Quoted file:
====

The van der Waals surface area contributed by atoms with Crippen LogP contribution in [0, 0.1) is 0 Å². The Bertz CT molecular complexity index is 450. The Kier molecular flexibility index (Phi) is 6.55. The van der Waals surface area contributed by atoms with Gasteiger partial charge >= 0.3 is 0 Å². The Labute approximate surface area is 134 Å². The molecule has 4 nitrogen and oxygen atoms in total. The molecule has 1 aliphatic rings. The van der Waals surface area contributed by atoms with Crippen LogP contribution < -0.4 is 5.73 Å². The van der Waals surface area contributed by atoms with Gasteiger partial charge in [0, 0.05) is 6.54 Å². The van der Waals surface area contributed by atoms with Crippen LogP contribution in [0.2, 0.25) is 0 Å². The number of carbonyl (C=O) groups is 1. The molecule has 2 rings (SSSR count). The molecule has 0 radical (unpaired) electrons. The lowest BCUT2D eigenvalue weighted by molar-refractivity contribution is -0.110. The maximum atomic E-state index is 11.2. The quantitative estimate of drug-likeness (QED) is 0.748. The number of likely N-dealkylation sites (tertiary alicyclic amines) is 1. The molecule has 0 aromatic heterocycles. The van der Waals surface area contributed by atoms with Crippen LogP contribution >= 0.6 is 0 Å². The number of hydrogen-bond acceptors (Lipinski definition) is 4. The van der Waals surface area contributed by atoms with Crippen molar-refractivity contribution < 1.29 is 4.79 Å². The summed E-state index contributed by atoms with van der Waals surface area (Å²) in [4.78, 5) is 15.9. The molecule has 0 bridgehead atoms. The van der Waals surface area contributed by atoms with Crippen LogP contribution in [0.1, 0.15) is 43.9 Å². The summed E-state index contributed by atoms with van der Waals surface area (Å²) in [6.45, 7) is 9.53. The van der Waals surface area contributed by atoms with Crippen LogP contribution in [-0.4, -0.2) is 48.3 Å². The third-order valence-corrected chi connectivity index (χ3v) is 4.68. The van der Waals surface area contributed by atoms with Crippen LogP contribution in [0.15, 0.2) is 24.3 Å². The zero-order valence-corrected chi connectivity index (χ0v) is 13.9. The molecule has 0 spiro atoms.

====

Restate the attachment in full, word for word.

The van der Waals surface area contributed by atoms with Crippen LogP contribution in [0, 0.1) is 0 Å². The Bertz CT molecular complexity index is 450. The Kier molecular flexibility index (Phi) is 6.55. The van der Waals surface area contributed by atoms with Gasteiger partial charge >= 0.3 is 0 Å². The Labute approximate surface area is 134 Å². The molecule has 4 nitrogen and oxygen atoms in total. The molecule has 1 aliphatic rings. The van der Waals surface area contributed by atoms with Crippen LogP contribution < -0.4 is 5.73 Å². The van der Waals surface area contributed by atoms with Gasteiger partial charge in [0, 0.05) is 6.54 Å². The van der Waals surface area contributed by atoms with Crippen LogP contribution in [0.2, 0.25) is 0 Å². The number of carbonyl (C=O) groups is 1. The molecule has 2 rings (SSSR count). The molecule has 0 radical (unpaired) electrons. The lowest BCUT2D eigenvalue weighted by molar-refractivity contribution is -0.110. The maximum atomic E-state index is 11.2. The quantitative estimate of drug-likeness (QED) is 0.748. The number of likely N-dealkylation sites (tertiary alicyclic amines) is 1. The molecule has 0 aromatic heterocycles. The van der Waals surface area contributed by atoms with Crippen LogP contribution >= 0.6 is 0 Å². The number of hydrogen-bond acceptors (Lipinski definition) is 4. The van der Waals surface area contributed by atoms with Crippen molar-refractivity contribution < 1.29 is 4.79 Å². The summed E-state index contributed by atoms with van der Waals surface area (Å²) in [4.78, 5) is 15.9. The molecule has 0 bridgehead atoms. The van der Waals surface area contributed by atoms with Crippen LogP contribution in [0.1, 0.15) is 43.9 Å². The summed E-state index contributed by atoms with van der Waals surface area (Å²) in [6.45, 7) is 9.53. The van der Waals surface area contributed by atoms with Crippen LogP contribution in [-0.4, -0.2) is 48.3 Å². The third-order valence-corrected chi connectivity index (χ3v) is 4.68. The van der Waals surface area contributed by atoms with Crippen LogP contribution in [0.15, 0.2) is 24.3 Å². The zero-order valence-corrected chi connectivity index (χ0v) is 13.9. The molecule has 0 spiro atoms.